'Hell and back'

Finnerty had a good life once his football career ended. He was close with his siblings — older brother Tim, younger brother Brendan, and sister Courtney, as will as his parents, Tim and Maureen. His brothers enjoyed getting together for beers, especially in California, where Brendon was living at the time. He married Jennifer. They had two children, a boy, Caden, now 8, and a girl, Makinley, now 5. He had a good job, in orthopedic medical-device sales, living in Howell.

But Finnerty also struggled with opioid addiction — stemming from a back injury, the origin of which was either golf or weight-lifting, Tim's not quite sure. He thought about back surgery, but given he had two young kids and the recovery time would be significant, he opted against it. In any event, the addiction briefly sent Cullen to rehab in 2011, but he relapsed not long after, and multiple times it led to frightening episodes involving disorientation and paranoia.

Once, in 2012, Finnerty was hanging out with friends in Detroit when he called Tim.

"He's calling me and freaking out, thinking someone is chasing him," Tim said. "At the time, Cullen was the most level-headed dude. If you needed something done that was just impossible, like winning these national-championship games, you wanted the ball to be in his hands.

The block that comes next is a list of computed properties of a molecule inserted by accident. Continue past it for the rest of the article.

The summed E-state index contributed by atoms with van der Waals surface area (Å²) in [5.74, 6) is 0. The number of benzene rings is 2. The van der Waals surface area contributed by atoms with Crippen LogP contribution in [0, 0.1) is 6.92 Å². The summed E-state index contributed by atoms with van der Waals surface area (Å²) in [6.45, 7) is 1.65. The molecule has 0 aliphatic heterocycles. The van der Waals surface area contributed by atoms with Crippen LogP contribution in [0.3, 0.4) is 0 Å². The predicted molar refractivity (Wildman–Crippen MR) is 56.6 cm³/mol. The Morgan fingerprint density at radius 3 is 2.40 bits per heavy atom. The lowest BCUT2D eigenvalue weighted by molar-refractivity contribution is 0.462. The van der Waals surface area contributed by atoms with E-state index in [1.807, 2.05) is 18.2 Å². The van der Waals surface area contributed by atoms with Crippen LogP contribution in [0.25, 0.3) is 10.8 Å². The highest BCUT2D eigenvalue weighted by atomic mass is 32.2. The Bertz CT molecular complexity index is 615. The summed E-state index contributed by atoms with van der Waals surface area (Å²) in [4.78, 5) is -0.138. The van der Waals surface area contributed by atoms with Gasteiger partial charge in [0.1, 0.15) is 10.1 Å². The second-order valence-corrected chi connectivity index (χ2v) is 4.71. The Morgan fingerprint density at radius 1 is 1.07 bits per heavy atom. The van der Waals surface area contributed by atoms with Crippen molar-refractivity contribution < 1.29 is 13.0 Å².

"A week or two before, I left my wallet and cell phone somewhere, he gets on his iPad and finds it in two seconds, with GPS. If you needed anything done, he was the guy. For him to be super-paranoid ..."

Then came May 2013. 

One week, the family was gathered together in celebration, as Brendon was becoming the godfather to Cullen's daughter, a few months old at the time. The brothers played darts in the basement. Around midnight, Cullen got out his inflatable pontoon boat and took a spin around his pond.

The next week, he was gone.

It was Memorial Day weekend, and the Finnertys were in northwest Michigan, about 65 miles from Grand Rapids, for a holiday get-together at Jennifer's parents place.

He went missing in the woods Sunday, May 27. There were a couple brief and alarming calls between Finnerty and relatives, during which he seemed scared of something. Meanwhile, not knowing any of this and back in Brighton, Tim Finnerty was at a holiday bonfire, and, "Just had a feeling. I was just, like, off." Early the following morning, Memorial Day, Tim received a phone call from his father, asking if he'd spoken to Cullen.

The family sped to Baldwin, through a torrential downpour. A large search commenced Tuesday, and Martin, then offensive coordinator for Kelly at Notre Dame, was among the dozens who were there. Volunteers were sent into the woods in groups, in organized fashion. One of the last groups of the day, as night started to fall, included Martin, Anes and Anes' wife, Lindsay.